Being an ambitious woman is not encouraged in our culture. Girls who try to lead are labelled bossy. It takes a brave girl to stay firm in her ambitions and aspirations.
Much has been written and spoken in recent weeks about the paucity of women in senior positions in higher education. Globally, while there are increasing numbers of women in higher education with female undergraduate enrolments now slightly outnumbering men, this is not translating into professorial posts, senior leadership or vice-chancellor positions.
In her stimulus paper, Women and Higher Education Leadership: Absences and Aspirations (2013), Professor Louise Morley highlighted UK statistics from 2010/2011 that showed that while women made up 44% of academics, only 19% were professors and 28% were members of senior leadership teams. Anderson et al (2009) show that women make up approximately 30% of governors but only 17% were chairs of governing bodies. As Morley says, ‘lack of women in senior positions means that women are globally under-represented across all decision-making fora, including committees, boards, recruitment panels and the executive. This means that currently the expertise and skills of a significant part of the higher education workforce are being under-utilised’. My university has both a female chancellor and a female chair of council, both of whom are highly experienced and inspirational leaders. There are equal numbers of female and male faculty deans but, currently, I am the only woman on the senior executive team. I am one of six female Russell Group registrars (ie only 25% of the Russell Group’s 24 member institutions have female registrars). This article is a personal reflection on what it's like being a woman in a senior higher education leadership role and my journey to get there.
Much of the dialogue concerning the reasons for women's lack of presence at senior level centres around structural and systemic issues. Morley highlights gendered division of labour, gender bias and the concept of ‘greedy organisations’ where leadership is ‘exhausting, with unrelenting bureaucratic demands and institutional pressures’. She discusses research into gender stereotyping and its impact on women such that ‘managing identity, discrimination and other people's negativity can be an additional affective workload which deters women from applying for highly visible senior positions.’ In her book, Lean In (2013), Sheryl Sandberg, the Chief Operating Officer of Facebook, explores women's internal barriers as a significant hindrance to women gaining power. Sandberg presents a compelling argument for paying more attention to these internal barriers purely because they are in our control.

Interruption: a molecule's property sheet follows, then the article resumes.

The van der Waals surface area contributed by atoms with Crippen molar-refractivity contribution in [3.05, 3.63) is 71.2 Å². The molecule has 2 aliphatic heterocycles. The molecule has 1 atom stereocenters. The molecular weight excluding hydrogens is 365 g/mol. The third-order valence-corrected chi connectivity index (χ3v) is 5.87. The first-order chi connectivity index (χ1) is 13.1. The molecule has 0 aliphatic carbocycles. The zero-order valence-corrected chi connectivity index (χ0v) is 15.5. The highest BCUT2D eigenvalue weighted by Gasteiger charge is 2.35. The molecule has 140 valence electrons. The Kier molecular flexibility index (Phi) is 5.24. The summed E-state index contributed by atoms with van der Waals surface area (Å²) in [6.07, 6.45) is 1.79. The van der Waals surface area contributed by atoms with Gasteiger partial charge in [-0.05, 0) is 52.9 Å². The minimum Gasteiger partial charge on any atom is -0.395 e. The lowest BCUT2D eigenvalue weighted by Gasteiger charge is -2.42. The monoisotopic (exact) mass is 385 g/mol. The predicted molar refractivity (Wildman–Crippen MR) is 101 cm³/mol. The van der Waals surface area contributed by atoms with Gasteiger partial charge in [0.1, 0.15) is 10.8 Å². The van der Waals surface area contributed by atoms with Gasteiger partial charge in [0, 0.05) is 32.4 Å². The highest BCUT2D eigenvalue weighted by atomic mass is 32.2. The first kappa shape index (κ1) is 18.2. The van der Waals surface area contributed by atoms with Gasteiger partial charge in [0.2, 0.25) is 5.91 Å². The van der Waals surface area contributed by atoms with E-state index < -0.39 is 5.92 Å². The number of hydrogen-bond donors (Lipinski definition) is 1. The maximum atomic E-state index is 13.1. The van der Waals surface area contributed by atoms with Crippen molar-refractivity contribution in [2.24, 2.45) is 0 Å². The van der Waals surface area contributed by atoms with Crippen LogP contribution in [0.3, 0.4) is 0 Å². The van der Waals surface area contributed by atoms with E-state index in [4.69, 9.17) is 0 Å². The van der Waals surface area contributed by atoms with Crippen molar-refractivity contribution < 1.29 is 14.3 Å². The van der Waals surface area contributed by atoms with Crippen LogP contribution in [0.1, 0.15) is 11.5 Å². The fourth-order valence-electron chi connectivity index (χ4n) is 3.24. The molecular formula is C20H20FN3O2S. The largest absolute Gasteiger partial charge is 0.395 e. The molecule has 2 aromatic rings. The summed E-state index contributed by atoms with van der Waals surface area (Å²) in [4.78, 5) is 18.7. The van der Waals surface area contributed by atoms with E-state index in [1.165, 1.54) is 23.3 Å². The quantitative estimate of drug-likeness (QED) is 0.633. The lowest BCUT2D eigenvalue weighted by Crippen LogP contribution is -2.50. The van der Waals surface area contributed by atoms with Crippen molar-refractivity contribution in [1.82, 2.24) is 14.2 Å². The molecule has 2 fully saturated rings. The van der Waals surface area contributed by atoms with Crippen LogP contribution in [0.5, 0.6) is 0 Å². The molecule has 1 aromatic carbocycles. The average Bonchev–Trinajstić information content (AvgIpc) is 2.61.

By ‘leaning in’ Sandberg is referring to the choice we all have to not be afraid. She says, ‘fear is at the root of so many of the barriers that women face. Fear of not being liked. Fear of making the wrong choice. Fear of drawing negative attention. Fear of overreaching. Fear of being judged. Fear of failure. And the holy trinity of fear: the fear of being a bad mother/wife/daughter’ (2013, p24). I challenge any woman who says she has not at some time in her life felt one or, in my case, all of these fears. They are real. Undoubtedly men feel these fears too but somehow seem to have developed mechanisms to hide them. That is the challenge of leaning in: asking yourself ‘what would you do if you weren't afraid?’ Since reading Sandberg's book I have found myself asking this question many times and, as a result, after two years in post I am starting to feel more liberated to ‘lean in’ to my leadership role.
Sandberg talks powerfully about her upbringing, about the data on the academic performance of girls and about the leadership ambition gap that develops as girls learn to adapt to accepted forms of gendered behaviour. Being an ambitious woman is not encouraged in our culture. Girls who try to lead are labelled bossy. It takes a brave girl to stay firm in her ambitions and aspirations. I worked with a female senior academic leader who, at our first meeting, told me that the only thing I needed to know was that everything she did was for herself - at the time I was shocked at the nakedness of her ambition. I remember an early appraisal in which I was asked the usual ‘where did I see myself in five years' time’ question. I replied that I wanted to be an academic registrar but the indignant response I received left me spending many years regretting answering the question. The fact that the person asking the question was another ambitious woman confused me and subsequently caused me, throughout my career, to reflect on how women support women. ‘Not a lot’ is the conclusion I am saddened to have reached although what I now realise, of course, is that the women leaders I have known will have been struggling with their own leaning in challenges. I am reassured by Madeleine Albright's assertion that ‘there's a special place in hell for women who don't help other women’ but I feel strongly that women working together must to be able to share their challenges and support each other's aspirations. The language of leaning in could be invaluable to us as we smash through the real and perceived barriers to progression. Strong women often perceive competition where they ought to experience sisterhood but this shift requires us to break down personal barriers and that isn't always easy in our institutional environments. It takes exceptional self-awareness, humility and real integrity to have honest conversations.